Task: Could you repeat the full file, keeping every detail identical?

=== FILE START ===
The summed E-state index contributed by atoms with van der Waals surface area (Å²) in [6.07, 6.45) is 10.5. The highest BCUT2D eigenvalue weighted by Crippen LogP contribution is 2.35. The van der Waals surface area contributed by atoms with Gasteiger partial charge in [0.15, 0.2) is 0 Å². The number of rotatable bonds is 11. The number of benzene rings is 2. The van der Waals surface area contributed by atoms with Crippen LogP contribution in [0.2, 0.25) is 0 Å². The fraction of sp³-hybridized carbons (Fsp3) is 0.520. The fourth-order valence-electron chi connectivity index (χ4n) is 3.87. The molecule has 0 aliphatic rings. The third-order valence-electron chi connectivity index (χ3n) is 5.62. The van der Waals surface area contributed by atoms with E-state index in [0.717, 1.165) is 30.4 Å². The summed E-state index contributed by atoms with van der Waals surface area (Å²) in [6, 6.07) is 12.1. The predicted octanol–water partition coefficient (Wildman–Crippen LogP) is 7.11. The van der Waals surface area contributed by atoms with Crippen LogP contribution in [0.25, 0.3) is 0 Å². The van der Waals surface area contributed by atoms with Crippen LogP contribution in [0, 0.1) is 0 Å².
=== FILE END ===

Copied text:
The summed E-state index contributed by atoms with van der Waals surface area (Å²) in [6.07, 6.45) is 10.5. The highest BCUT2D eigenvalue weighted by Crippen LogP contribution is 2.35. The van der Waals surface area contributed by atoms with Gasteiger partial charge in [0.15, 0.2) is 0 Å². The number of rotatable bonds is 11. The number of benzene rings is 2. The van der Waals surface area contributed by atoms with Crippen LogP contribution in [0.2, 0.25) is 0 Å². The fraction of sp³-hybridized carbons (Fsp3) is 0.520. The fourth-order valence-electron chi connectivity index (χ4n) is 3.87. The molecule has 0 aliphatic rings. The third-order valence-electron chi connectivity index (χ3n) is 5.62. The van der Waals surface area contributed by atoms with E-state index in [0.717, 1.165) is 30.4 Å². The summed E-state index contributed by atoms with van der Waals surface area (Å²) in [6, 6.07) is 12.1. The predicted octanol–water partition coefficient (Wildman–Crippen LogP) is 7.11. The van der Waals surface area contributed by atoms with Crippen LogP contribution in [0.25, 0.3) is 0 Å². The van der Waals surface area contributed by atoms with Crippen LogP contribution in [0, 0.1) is 0 Å².